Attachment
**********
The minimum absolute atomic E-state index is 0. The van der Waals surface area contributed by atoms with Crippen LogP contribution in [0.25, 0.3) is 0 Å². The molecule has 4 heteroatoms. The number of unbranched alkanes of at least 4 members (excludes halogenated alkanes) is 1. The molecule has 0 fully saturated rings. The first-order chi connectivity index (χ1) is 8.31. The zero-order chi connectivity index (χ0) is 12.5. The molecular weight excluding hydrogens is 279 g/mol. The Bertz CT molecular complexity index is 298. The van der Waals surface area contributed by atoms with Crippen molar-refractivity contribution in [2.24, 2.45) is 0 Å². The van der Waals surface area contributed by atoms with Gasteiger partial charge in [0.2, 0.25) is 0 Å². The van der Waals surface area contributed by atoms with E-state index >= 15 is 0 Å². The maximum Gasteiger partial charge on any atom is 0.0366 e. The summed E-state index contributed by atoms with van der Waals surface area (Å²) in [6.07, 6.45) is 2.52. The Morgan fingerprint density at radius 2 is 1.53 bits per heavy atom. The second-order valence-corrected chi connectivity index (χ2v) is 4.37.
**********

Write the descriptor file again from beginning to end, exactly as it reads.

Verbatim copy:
The minimum absolute atomic E-state index is 0. The van der Waals surface area contributed by atoms with Crippen LogP contribution in [0.25, 0.3) is 0 Å². The molecule has 4 heteroatoms. The number of unbranched alkanes of at least 4 members (excludes halogenated alkanes) is 1. The molecule has 0 fully saturated rings. The first-order chi connectivity index (χ1) is 8.31. The zero-order chi connectivity index (χ0) is 12.5. The molecular weight excluding hydrogens is 279 g/mol. The Bertz CT molecular complexity index is 298. The van der Waals surface area contributed by atoms with Crippen molar-refractivity contribution in [2.24, 2.45) is 0 Å². The van der Waals surface area contributed by atoms with Gasteiger partial charge in [0.2, 0.25) is 0 Å². The van der Waals surface area contributed by atoms with E-state index >= 15 is 0 Å². The maximum Gasteiger partial charge on any atom is 0.0366 e. The summed E-state index contributed by atoms with van der Waals surface area (Å²) in [6.07, 6.45) is 2.52. The Morgan fingerprint density at radius 2 is 1.53 bits per heavy atom. The second-order valence-corrected chi connectivity index (χ2v) is 4.37.